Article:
You may have only heard about Rakuten’s system in Japan and Dish Network’s proposed system in the United States, but open radio access network (ORAN) is becoming a commercial reality with multiple deployments using different vendors all over the world, according to John Baker, senior vice president, business development, Mavenir. In particular, five major carriers in Europe have recently signed agreements to deploy ORAN.
Baker spoke about the possible cost savings with ORAN and its growing popularity at the Competitive Carriers Association’s Mobile Carriers Show being held virtually this week.
“There is ORAN activity now on every continent with major networks being built, with Rakuten leading the way,” Baker said. “We have been watching their experiences very carefully. Rakuten has been seeing capital expense savings of 40 percent and operational expense savings of 30 percent.”
The ORAN standardization movement’s momentum has been increasing over the last two decades, according to Baker. The network core market is seen as an example of how open interfaces and virtualization can derive a benefit for both operators and subscribers.
“The technological advances that have led to virtualized networks have been in motion for the last 20 years,” he said. “Core technologies have been virtualized for the last 10 years. Virtualized networks, today, support 150 million to 200 million users.”
Baker dismissed claims that the ORAN standard is incomplete as being noise from the proprietary manufacturers. ORAN has picked up where the 3rd Generation Partnership Project (3GPP) left off with proprietary standards in the standardization process.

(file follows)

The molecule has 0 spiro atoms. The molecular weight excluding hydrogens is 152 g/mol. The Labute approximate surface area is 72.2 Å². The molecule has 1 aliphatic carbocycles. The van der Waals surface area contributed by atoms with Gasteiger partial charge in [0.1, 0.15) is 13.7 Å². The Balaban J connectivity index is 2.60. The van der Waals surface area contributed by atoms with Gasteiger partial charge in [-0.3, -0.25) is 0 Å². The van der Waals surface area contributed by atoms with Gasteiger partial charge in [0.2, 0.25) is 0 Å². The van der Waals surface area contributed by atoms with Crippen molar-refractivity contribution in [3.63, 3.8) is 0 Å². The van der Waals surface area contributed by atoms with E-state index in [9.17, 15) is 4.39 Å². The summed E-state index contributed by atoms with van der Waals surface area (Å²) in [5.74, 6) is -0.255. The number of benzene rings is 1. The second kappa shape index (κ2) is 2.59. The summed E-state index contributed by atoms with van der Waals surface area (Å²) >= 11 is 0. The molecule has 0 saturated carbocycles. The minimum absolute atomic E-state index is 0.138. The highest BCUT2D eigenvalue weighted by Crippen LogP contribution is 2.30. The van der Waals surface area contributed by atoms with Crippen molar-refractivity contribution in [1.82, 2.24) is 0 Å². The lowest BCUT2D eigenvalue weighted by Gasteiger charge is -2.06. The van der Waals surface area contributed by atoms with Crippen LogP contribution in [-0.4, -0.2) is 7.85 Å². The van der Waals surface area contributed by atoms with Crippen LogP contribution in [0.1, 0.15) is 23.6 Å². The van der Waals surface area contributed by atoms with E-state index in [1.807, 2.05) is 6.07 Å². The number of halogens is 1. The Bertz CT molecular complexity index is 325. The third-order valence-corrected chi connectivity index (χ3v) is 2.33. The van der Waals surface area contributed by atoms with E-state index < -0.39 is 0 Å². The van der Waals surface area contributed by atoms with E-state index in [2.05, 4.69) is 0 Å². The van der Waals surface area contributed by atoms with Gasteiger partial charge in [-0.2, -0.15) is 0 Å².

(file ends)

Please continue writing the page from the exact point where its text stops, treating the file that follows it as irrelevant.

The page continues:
“The critical specifications between the radio and the baseband unit were finished about two years ago,” Baker said. “The first units are coming into the market now with those interfaces built into those products.” The ORAN standard will continue to evolve, much like every other standard, he added.
Baker announced that Mavenir completed interoperability testing with five different radio vendors this week and it will continue testing with other manufacturers.
“We are excited that our efforts are now coming into fruition for truly open and truly interoperable specifications that have been proven or are being proven through plugfests and interoperability testing amongst vendors,” he said. “As more interoperability testing takes place of open interfaces, the supply chain is widened and diversified.”
Baker busted another myth circulating about ORAN, concerning its security. Some have said that open systems are less secure than closed systems, but he said it is quite the opposite.
“With open systems you can actually see what’s going on,” he said. “You’ve got specifications and the interfaces. You can design tests to address the issues around the threats that may be there in the marketplace.
“With closed systems, you don’t know if there are other protocols or other spy software sitting in those networks,” he continued. “So, the more these networks are open and visible to suppliers, operators and the regulatory authorities, decisions can be made about whether those networks are good or bad.”
Another myth that Baker busted about virtualization and open interfaces is that they are overly power-hungry. Power use is actually less because of the use of commercial off-the-shelf platforms used for information technology, which takes the place of equipment deployed at the tower site.
“If you can minimize the amount of equipment that you actually put at the cell site, you can actually maximize the return on the investment,” he said.
According to the Next Generation Mobile Networks Alliance, 80 percent of cell sites carry 20 percent of the traffic. In terms of real usage, cell sites are used only 30 percent of the day. Using software models, the virtual network can be designed to send power and baseband resources to the tower sites that need them the most, when they need them, according to Baker.
“Virtualized ORAN systems use less power for backhaul, because if there are no users, there is no traffic. If there is no traffic there is no power consumption,” he said.
Baker said the transition from closed proprietary networks to virtualized ORAN should be looked at as simply another technology cycle in the growth of the wireless industry.
“It is very similar to what happened in the computer world, when it moved from mainframes to desktops,” he said. “It is really opening up the ability for others to compete, to become drivers in these networks.”